Intravital microscopy

Intravital microscopy was carried out using an inverted Nikon Diaphot 200 fluorescence microscope, with a stage modified in-house for holding rats. Animals were anaesthetized with Hypnorm and midazolam and placed on the stage, in such a way that the window chamber was located centrally above the objectives using location screws. Rectal temperature was maintained between 34–37°C throughout the experiment, using a thermostatically controlled heating pad beneath the rat and an infrared overhead lamp for maintenance of tumor temperature.

Tumor preparations were alternatively viewed at each time point under transmitted visible light for measurement of tumor diameter and under fluorescence epi-illumination using a 100 W mercury arc lamp, for visualization of GFP fluorescence (excitation filter of 450–490 nm, emission filter of 520 nm) using x1.6, x4, x10 and x20 objective. Prior to transfection, two different regions of interest (ROI) using x10 objective were selected, one in the center of the tumor and one in the tumor periphery. Tumor preparations were monitored at each time point for 15 s using transmitted or epi-illumination.

Data analysis

Observations were recorded in digital format, using a Sony DSR-30P digital videocassette recorder, for off-line analysis. Multiple frames (typically 10) were captured onto computer and the images averaged for the analysis of the fluorescence intensity using the Visilog Image Processing package (Noesis, France). Increase in fluorescence intensity in the tumors was determined by subtracting the values of fluorescence intensity of non-transfected granulation tissue from the values of tumors and normalizing them to the values of non-transfected tissue. The calculations were performed for each animal at all time points.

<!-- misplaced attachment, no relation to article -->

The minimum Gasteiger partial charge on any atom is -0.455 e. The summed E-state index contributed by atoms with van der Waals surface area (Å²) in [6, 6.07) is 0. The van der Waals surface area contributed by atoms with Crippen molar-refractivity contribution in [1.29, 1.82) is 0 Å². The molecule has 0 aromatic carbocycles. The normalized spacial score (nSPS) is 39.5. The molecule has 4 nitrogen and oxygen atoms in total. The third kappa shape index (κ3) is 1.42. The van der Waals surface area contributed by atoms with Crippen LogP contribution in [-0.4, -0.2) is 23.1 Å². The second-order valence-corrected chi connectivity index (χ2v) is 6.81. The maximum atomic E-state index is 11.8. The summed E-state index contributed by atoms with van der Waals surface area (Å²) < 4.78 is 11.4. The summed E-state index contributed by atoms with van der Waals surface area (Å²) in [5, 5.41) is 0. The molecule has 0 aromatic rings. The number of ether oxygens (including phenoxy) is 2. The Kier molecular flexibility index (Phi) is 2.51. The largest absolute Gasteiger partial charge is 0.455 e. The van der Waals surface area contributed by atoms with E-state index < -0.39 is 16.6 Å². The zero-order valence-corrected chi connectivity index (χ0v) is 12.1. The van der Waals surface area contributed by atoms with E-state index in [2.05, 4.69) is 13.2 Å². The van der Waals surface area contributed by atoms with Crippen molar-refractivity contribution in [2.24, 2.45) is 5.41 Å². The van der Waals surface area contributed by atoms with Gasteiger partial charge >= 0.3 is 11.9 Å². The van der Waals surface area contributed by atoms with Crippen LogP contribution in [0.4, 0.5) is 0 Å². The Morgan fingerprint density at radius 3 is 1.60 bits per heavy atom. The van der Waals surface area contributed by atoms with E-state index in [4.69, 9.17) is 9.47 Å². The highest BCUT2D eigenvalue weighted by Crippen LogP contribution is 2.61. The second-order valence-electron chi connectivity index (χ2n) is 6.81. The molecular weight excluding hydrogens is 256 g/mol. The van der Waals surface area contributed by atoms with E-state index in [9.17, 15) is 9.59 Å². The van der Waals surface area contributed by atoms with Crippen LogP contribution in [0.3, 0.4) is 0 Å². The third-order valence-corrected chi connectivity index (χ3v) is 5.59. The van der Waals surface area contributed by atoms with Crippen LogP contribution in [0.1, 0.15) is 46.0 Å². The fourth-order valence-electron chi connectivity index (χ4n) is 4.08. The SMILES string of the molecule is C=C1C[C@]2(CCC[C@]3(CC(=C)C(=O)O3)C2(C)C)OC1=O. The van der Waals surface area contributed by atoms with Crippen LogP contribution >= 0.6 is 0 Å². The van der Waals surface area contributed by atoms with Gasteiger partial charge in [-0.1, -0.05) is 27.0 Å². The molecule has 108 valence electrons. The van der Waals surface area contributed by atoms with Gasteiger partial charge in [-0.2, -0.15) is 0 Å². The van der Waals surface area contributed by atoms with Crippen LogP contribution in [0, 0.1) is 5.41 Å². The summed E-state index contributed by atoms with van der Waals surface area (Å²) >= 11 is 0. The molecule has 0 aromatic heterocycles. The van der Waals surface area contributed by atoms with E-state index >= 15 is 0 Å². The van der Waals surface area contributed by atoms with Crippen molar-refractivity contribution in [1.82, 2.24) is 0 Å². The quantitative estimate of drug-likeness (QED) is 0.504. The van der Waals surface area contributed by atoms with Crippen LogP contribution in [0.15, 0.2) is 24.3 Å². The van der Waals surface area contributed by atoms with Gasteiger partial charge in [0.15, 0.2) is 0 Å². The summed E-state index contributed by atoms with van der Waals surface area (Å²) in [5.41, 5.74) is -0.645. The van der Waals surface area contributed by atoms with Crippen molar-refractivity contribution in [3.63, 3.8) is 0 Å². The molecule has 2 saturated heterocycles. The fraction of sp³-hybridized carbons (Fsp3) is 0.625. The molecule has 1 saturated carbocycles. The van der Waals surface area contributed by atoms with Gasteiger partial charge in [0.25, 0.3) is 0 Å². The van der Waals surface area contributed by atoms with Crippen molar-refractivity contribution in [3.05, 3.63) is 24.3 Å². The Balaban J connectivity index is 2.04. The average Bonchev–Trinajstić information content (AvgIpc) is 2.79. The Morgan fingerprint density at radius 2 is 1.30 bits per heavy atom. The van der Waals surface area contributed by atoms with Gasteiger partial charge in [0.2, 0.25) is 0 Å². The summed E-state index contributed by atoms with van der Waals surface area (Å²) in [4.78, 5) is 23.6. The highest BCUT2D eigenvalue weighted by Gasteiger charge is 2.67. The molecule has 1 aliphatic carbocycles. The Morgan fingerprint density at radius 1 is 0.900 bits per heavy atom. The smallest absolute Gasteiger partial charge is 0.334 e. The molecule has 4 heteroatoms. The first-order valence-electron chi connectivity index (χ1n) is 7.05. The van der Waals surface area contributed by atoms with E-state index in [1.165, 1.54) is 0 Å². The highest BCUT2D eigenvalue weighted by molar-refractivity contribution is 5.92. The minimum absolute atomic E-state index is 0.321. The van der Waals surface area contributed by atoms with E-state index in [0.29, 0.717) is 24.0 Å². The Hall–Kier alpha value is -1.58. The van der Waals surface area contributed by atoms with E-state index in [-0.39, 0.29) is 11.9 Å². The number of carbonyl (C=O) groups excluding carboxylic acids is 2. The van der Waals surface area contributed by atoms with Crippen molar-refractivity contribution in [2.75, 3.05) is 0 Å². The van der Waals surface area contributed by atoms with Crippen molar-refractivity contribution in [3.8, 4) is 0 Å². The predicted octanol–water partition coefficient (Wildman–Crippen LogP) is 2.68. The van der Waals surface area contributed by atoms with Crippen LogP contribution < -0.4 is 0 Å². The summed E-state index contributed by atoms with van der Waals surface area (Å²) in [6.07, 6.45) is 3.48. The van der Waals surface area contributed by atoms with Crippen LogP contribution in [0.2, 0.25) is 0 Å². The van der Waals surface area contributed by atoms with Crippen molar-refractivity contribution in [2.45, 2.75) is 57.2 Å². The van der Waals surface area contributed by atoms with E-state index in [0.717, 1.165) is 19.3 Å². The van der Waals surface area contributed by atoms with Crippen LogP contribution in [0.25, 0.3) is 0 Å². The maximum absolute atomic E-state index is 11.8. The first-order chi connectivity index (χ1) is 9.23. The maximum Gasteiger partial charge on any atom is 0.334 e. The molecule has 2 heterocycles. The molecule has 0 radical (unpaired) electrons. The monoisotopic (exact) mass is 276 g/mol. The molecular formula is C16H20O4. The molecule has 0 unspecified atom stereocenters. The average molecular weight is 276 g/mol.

Statistical analysis

Statistical analysis was carried out using SigmaStat Statistical software (Systat Software GmbH, Erkrath, Germany). Data were tested for normality using Kolmogorov-Smirnov test and differences between the groups were tested for significance using Holm-Sidak method, after one-way repeated measures analysis of variance was performed. A value of p < 0.05 for the comparisons was considered to represent a significant difference between groups.

Results and discussion